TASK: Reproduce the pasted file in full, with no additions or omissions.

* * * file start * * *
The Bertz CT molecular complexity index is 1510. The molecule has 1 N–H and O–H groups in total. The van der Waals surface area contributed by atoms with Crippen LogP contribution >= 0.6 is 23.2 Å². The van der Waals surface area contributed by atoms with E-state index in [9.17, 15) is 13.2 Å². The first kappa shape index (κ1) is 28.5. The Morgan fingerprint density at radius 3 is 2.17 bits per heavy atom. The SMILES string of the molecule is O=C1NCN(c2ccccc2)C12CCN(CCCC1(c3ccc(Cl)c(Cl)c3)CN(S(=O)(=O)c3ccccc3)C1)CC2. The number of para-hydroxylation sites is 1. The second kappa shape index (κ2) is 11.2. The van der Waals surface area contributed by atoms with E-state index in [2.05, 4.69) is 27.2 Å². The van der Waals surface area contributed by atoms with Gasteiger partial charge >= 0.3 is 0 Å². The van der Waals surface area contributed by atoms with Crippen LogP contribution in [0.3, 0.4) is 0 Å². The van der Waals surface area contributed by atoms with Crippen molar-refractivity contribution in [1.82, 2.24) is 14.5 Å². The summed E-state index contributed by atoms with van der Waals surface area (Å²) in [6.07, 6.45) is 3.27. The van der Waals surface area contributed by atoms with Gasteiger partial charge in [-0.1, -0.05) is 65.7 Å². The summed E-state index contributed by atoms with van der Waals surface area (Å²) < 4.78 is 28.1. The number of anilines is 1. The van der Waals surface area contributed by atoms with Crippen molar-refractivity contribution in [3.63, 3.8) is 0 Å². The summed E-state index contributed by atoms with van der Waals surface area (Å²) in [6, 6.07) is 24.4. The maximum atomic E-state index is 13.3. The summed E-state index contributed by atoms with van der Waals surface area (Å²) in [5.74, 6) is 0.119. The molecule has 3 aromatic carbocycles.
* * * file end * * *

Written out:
The Bertz CT molecular complexity index is 1510. The molecule has 1 N–H and O–H groups in total. The van der Waals surface area contributed by atoms with Crippen LogP contribution >= 0.6 is 23.2 Å². The van der Waals surface area contributed by atoms with E-state index in [9.17, 15) is 13.2 Å². The first kappa shape index (κ1) is 28.5. The Morgan fingerprint density at radius 3 is 2.17 bits per heavy atom. The SMILES string of the molecule is O=C1NCN(c2ccccc2)C12CCN(CCCC1(c3ccc(Cl)c(Cl)c3)CN(S(=O)(=O)c3ccccc3)C1)CC2. The number of para-hydroxylation sites is 1. The second kappa shape index (κ2) is 11.2. The van der Waals surface area contributed by atoms with E-state index in [2.05, 4.69) is 27.2 Å². The van der Waals surface area contributed by atoms with Gasteiger partial charge >= 0.3 is 0 Å². The van der Waals surface area contributed by atoms with Crippen LogP contribution in [0.3, 0.4) is 0 Å². The van der Waals surface area contributed by atoms with Crippen molar-refractivity contribution in [1.82, 2.24) is 14.5 Å². The summed E-state index contributed by atoms with van der Waals surface area (Å²) in [6.07, 6.45) is 3.27. The van der Waals surface area contributed by atoms with Gasteiger partial charge in [-0.1, -0.05) is 65.7 Å². The summed E-state index contributed by atoms with van der Waals surface area (Å²) < 4.78 is 28.1. The number of anilines is 1. The van der Waals surface area contributed by atoms with Crippen molar-refractivity contribution in [3.63, 3.8) is 0 Å². The summed E-state index contributed by atoms with van der Waals surface area (Å²) in [6, 6.07) is 24.4. The maximum atomic E-state index is 13.3. The summed E-state index contributed by atoms with van der Waals surface area (Å²) in [5.74, 6) is 0.119. The molecule has 3 aromatic carbocycles.